The town of Lefkada is the seat of the island and it is built on its northernmost point, at the location of the old town of Amaxiki that was the island’s seat during the Venetian Rule. Its foundation dates back to the 14th century, when it was one of the four suburbs of the medieval capital of the island of Santa Maura (within the castle of the same name) and its first habitants were mainly fishermen in the service of the Venetian Ruler of the time. The settlement was located near the lagoon. The wooden huts were replaced by low structures, with a variety of shapes and colours, thus creating, as the years went by, a very interesting and harmonic housing composition.
Nowadays the town, also called “Hora”, is a typical example of a medieval town that, during the years of the Venetian Rule, reflected the spirit and the ways of feudal governing. This was how the basic structure of the town was developed. The square, at the centre of the town, with the bazaar, the main commercial street, and the peripheral coastal streets in the north and in the east form the main axes. Numerous small roads, small squares and beautiful churches complete the urban plan
The construction of the town’s buildings is typical and unique in Greece as a model of anti-seismic protection because Lefkada has been coping with earthquakes for centuries. The construction of the buildings aimed at durability and was heavily based on lumber as the main building material.
Whole tree logs used to be coated with tar and placed in the full length and width of the foundations at the construction site. The wooden materials of the structure were placed for some time into the mud of the lagoon that is located near the town. The logs were covered with a mixture of three different ingredients, i.e. fine sand, chipped stones and ceramic dust. This foundation provided the building with durability because, in case of an earthquake, it could move as a whole, and therefore its flexibility would prevent the possibility of the building collapsing.
After the construction of the foundations, the stone walls of the ground floor were erected with openings for the doors and the windows. On the outer side of the walls, especially on the points between the openings, the builders placed iron bars that hooked with the wooden floor of the upper storey so that the wooden structure and the stone structure would be held together. Thus the whole construction became firm.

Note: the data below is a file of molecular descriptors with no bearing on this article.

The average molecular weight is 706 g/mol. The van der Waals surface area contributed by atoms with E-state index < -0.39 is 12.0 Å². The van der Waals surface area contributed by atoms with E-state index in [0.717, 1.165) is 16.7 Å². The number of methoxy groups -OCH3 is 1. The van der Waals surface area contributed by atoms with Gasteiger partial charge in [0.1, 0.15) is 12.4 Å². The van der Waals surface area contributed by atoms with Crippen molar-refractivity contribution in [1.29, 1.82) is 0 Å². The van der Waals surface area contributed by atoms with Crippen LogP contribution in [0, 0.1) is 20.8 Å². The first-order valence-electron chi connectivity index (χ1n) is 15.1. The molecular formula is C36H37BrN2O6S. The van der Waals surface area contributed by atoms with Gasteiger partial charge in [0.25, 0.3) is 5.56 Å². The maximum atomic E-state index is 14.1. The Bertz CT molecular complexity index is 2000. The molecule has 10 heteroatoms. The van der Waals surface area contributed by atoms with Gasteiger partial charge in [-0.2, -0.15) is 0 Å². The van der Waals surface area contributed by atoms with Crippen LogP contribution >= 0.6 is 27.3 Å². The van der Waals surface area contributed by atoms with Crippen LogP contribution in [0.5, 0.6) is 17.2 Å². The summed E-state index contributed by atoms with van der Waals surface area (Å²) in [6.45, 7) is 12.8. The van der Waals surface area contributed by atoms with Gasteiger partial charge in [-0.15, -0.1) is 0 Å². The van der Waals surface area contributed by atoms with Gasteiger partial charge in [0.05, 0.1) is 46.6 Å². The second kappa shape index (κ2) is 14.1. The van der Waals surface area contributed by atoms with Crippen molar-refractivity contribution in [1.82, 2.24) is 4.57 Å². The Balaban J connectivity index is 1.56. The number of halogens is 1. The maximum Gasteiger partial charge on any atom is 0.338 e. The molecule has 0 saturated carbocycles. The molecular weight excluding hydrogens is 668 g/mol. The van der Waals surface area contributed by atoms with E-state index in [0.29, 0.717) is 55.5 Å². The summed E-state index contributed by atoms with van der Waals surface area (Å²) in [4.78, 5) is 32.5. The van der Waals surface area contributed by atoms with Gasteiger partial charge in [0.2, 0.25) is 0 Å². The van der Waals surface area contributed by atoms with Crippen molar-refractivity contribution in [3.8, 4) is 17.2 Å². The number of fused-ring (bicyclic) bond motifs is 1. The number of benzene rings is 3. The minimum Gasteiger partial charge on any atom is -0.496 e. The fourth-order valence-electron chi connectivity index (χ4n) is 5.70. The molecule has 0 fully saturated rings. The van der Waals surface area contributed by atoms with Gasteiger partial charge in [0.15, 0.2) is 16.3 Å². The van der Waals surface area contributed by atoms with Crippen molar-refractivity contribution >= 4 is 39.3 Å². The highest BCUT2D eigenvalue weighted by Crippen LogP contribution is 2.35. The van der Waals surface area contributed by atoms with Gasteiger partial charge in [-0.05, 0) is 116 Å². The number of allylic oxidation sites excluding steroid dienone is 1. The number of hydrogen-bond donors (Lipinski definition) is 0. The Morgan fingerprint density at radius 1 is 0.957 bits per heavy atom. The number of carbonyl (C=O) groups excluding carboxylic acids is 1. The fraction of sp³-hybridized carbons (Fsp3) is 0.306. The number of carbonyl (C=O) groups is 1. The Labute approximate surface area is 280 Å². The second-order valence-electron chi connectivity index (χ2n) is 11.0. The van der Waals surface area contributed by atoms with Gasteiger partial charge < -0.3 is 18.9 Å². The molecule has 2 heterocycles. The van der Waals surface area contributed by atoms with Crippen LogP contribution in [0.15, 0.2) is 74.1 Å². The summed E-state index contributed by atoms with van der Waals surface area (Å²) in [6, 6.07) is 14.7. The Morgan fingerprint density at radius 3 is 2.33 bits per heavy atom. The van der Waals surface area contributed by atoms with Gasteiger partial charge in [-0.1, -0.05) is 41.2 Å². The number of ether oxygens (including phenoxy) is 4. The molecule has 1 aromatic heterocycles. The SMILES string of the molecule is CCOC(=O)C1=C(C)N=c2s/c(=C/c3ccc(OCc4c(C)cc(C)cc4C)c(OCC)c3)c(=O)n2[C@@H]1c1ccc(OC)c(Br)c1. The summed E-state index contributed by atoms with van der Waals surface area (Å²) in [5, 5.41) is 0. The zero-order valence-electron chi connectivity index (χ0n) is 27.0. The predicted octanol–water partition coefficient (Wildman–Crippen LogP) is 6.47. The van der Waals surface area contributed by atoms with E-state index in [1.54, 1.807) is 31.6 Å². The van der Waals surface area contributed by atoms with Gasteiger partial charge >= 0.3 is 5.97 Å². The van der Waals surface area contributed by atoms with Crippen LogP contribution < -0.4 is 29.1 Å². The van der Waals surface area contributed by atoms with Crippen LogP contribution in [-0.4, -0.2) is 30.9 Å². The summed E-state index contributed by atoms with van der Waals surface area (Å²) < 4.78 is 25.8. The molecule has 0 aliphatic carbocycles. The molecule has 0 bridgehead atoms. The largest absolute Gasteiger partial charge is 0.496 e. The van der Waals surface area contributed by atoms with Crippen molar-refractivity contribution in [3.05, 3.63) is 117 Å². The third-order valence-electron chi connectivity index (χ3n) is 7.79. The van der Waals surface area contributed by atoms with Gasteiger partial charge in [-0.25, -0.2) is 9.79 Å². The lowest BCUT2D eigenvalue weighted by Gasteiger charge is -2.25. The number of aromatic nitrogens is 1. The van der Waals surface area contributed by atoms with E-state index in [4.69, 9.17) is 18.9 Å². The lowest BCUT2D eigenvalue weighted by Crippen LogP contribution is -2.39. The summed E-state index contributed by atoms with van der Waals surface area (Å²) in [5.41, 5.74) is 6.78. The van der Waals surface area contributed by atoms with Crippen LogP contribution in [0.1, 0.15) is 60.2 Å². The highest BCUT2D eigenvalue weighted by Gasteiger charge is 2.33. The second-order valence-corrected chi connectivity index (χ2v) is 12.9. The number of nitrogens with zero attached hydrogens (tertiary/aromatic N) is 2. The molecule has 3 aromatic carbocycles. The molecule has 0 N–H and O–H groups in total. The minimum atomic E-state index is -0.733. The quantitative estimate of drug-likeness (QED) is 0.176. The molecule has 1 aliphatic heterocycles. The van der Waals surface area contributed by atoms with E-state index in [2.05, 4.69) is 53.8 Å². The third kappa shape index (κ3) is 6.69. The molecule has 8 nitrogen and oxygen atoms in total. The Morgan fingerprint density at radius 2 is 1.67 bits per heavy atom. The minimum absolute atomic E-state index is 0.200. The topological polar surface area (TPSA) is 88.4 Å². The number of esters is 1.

The ground floor was mostly made of stone and the first floor was mainly wooden. The builders used to fix the big wooden beams into the four corners of the stone walls so that the wooden construction could begin. They used to join the big pieces of lumber together in the corners with special joints, nailed with wooden handmade spikes made of hard timber. This material was more flexible and could withstand the shock of an earthquake. The wooden horizontal planks were laid in parallel and placed into special sockets in the stone walls or over the beams that were already placed along the wall and bore the burden of the upper floor. When it was necessary, the beams could penetrate the walls and stick out, forming a wooden platform to support the balcony.
One of the most important elements of the wooden anti-seismic construction was the support of the first (wooden) floor with the use of wooden pillars based on the ground floor. The carpenters used to attach thick wooden columns on the sides of the stone walls of the ground floor and they joined them with the horizontal beams of the first floor. They were placed not on but close to the stone structure in order to avoid the collision of the lumber with the stone in case of an earthquake. This was called “anti-seismic joint”. The heavy wooden pillars were placed four metres away from each other, not only along the side walls but also in the middle space of the ground floor, under the central horizontal beam that supported the upper floor. With the help of this system of columns, a big quake could destroy the stone structure of the first floor but the stone walls would fall towards the open space of the roads and never inwards and the wooden structure would endure the tremor and the violent shocks.